Structures of carbohydrates, proteins and lipids


Carbohydrates in our diet include sugars and starch.

Diagram showing the structure of carbohydrates

The glucose molecule is small enough to be absorbed directly through the walls of the digestive system but starch is a polymer of glucose. Starch must be broken down first by carbohydrase enzymes called amylase into maltose and then into glucose molecules by another carbohydrase.


Proteins are made up of amino acids.

A diagram illustrating amino acids, which are proteins.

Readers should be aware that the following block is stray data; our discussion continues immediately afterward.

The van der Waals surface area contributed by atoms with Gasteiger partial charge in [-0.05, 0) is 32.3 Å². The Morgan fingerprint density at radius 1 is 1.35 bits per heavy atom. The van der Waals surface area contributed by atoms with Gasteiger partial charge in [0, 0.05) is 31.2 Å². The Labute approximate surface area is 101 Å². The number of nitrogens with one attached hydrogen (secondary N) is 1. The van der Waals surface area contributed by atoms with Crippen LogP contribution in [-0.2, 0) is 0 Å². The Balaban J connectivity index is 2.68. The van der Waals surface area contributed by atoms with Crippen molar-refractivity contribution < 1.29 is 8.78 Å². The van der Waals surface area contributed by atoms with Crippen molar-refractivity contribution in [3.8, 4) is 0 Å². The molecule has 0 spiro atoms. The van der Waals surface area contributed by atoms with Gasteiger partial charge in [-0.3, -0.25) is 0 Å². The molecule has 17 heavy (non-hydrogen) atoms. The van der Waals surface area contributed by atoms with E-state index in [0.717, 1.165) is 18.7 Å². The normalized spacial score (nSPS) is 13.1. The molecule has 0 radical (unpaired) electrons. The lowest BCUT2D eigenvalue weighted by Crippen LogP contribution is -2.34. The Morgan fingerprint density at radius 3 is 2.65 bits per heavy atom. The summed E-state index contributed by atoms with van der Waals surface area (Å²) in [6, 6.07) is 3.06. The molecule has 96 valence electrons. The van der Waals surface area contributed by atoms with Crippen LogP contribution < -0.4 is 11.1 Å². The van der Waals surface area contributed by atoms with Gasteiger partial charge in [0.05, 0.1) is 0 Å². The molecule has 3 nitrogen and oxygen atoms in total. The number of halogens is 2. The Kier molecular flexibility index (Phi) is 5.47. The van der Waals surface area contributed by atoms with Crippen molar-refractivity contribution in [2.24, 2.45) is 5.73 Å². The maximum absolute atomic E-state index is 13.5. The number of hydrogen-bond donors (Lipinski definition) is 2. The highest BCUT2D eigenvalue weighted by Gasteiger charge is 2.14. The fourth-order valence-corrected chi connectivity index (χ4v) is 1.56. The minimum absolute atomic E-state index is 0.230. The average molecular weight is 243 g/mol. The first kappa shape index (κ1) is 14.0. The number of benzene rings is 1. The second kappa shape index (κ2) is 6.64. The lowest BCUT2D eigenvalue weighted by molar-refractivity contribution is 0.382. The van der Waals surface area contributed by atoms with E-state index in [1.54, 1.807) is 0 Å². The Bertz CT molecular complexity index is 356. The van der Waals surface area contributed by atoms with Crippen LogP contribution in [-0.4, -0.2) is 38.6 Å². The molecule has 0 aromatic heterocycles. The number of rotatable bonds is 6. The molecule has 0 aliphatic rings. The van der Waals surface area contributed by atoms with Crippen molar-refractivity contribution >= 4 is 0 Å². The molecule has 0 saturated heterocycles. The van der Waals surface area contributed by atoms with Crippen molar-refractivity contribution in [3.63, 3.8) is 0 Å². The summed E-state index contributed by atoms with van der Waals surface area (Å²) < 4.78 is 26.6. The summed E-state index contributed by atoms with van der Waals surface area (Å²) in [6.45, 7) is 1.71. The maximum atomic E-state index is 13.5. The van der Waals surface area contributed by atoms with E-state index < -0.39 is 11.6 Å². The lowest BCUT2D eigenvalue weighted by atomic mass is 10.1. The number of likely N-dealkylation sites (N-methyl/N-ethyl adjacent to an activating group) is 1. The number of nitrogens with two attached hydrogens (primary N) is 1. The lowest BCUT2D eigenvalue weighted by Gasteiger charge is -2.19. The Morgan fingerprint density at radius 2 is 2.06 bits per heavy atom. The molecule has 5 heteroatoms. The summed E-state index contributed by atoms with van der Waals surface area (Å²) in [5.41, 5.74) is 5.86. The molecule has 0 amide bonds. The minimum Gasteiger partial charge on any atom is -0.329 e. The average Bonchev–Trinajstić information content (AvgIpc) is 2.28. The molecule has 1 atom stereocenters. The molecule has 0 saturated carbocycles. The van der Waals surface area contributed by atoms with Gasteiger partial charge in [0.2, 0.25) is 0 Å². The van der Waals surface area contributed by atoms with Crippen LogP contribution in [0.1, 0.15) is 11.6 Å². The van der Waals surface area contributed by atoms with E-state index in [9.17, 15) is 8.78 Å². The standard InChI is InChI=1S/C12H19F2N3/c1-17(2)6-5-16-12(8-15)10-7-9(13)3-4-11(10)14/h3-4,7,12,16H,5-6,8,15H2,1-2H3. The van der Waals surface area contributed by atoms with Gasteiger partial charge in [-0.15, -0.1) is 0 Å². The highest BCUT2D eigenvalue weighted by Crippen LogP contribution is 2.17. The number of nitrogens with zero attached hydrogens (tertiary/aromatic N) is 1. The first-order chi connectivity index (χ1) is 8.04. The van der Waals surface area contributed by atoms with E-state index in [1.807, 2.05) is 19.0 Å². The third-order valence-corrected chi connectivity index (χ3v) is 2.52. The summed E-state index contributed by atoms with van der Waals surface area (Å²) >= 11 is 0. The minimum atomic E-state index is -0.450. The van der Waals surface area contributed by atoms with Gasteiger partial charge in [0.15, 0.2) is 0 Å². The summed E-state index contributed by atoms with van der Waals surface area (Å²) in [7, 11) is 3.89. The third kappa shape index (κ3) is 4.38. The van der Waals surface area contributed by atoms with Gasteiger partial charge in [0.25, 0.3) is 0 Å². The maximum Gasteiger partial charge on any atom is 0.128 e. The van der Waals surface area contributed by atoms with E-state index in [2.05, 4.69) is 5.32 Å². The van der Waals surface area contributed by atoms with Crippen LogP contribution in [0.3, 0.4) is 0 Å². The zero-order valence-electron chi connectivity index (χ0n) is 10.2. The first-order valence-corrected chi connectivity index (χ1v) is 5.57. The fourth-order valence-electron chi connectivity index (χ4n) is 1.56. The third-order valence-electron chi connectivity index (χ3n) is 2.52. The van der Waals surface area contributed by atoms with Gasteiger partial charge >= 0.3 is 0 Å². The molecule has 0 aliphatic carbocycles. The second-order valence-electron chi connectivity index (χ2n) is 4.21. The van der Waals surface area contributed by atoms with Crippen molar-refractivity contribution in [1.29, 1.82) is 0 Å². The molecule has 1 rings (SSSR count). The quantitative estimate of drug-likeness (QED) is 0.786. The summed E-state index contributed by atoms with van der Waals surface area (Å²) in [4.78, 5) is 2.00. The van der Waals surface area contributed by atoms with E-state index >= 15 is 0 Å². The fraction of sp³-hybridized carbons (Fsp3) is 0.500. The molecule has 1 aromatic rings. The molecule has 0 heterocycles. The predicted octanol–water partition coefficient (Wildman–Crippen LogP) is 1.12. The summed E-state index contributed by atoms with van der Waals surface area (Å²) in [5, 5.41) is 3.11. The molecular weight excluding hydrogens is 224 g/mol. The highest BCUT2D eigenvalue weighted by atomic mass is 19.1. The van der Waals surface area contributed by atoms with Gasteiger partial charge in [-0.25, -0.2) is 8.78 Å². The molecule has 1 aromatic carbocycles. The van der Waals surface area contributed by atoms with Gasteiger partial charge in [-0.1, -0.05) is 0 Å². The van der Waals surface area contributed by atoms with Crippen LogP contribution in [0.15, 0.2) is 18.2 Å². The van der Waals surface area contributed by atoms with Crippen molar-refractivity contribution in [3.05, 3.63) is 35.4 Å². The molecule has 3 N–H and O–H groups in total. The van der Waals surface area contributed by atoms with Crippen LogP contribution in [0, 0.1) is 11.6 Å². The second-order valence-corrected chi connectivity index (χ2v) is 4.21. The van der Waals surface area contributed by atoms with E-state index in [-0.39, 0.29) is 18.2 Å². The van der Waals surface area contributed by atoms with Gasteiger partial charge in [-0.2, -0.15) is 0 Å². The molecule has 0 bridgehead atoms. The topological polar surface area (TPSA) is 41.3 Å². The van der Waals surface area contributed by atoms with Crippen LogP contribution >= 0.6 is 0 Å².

Proteins are big molecules that are too large to pass through the gut wall. They must first be broken down into amino acids by protease enzymes. These amino acids can then be used to make proteins in the body.


Lipids are made of fatty acids and glycerol.

A diagram illustrating how lipids are made up of fatty acids

In a lipid, there may be 1, 2 or 3 fatty acids combined with glycerol - fatty acid 1, 2 and 3 may be the same or different.

Lipid molecules are too large to pass through the gut wall and must be digested first by lipase enzymes.

Digestive enzymes are used to break down food in the gut into small, soluble molecules that can be absorbed through the gut wall.